Lockheed Martin [NYSE: LMT] received a contract from the U.S. Army Robotics Technology Consortium to conduct a fully autonomous reconnaissance, surveillance and target acquisition experiment using both its Squad Mission Support System (SMSS) unmanned ground vehicle and K-MAX unmanned air vehicle.
In collaboration with the U.S. Army Tank Automotive Research, Development and Engineering Center, Lockheed Martin will conduct a notional scenario later this year, in which a K-MAX autonomous rotorcraft will transport a Gyrocam-equipped SMSS via sling load into a simulated “area of interest” deemed too risky for human presence. The K-MAX will position itself over the intended release point and autonomously set down, releasing the SMSS upon command from a remote operator.
Once delivered, the sensor-laden and satellite communications-equipped SMSS will assess the area using a combination of autonomous capabilities and tele-operation that will be managed from a remote site, while the K-MAX returns to base.
“This level of mission cooperation between unmanned air and ground vehicles of this size, controlled beyond line-of-sight, is an industry first,” said Joe Zinecker, director of combat maneuver systems at Lockheed Martin Missiles and Fire Control. “We believe this demonstration could lead to expanded missions, such as remote sensing and monitoring of suspected chemical, biological, radiological, nuclear and explosive threats or events.”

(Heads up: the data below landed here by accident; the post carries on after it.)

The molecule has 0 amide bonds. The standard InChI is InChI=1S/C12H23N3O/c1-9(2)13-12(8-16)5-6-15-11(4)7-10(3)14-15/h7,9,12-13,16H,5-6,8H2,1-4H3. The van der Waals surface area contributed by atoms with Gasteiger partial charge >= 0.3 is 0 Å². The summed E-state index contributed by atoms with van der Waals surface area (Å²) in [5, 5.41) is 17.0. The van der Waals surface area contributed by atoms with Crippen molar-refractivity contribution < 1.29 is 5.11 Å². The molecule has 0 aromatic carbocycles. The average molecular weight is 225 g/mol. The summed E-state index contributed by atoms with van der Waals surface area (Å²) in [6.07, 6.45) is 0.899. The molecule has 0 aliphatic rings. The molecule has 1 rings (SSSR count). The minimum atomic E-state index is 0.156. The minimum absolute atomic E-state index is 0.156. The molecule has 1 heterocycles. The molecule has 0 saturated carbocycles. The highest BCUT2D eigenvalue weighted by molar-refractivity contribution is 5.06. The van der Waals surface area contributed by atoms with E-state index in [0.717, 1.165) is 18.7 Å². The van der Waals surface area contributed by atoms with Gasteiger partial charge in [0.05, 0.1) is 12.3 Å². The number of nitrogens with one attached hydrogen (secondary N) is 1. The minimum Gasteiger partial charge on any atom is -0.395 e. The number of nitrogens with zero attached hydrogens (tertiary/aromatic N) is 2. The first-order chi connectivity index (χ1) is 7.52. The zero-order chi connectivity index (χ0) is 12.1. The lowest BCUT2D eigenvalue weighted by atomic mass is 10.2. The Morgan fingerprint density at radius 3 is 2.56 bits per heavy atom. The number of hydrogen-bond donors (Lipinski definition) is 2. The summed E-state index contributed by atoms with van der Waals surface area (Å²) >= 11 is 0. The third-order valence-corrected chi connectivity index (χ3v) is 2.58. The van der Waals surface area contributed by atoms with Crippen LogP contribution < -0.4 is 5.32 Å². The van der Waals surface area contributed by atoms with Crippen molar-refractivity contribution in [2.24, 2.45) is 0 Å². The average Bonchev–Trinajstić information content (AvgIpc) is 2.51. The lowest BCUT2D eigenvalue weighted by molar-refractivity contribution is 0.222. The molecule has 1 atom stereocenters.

Contract terms are not being disclosed. The demonstration is a follow-up to a 2012 exercise at Camp Grayling, Mich., in which a Gyrocam-equipped SMSS, operated via satellite from more than 200 miles away, successfully conducted a simulated reconnaissance mission.
In this new scenario, the reconnaissance, surveillance, target acquisition sensor onboard the SMSS will be used to locate, observe and obtain coordinates of targets and other objects of interest. The coordinates and sensor imagery will be passed back through a satellite communications system to a remote operations center hundreds of miles away for analysis.
Source / Author: Lockheed Martin
Photo: Lockheed Martin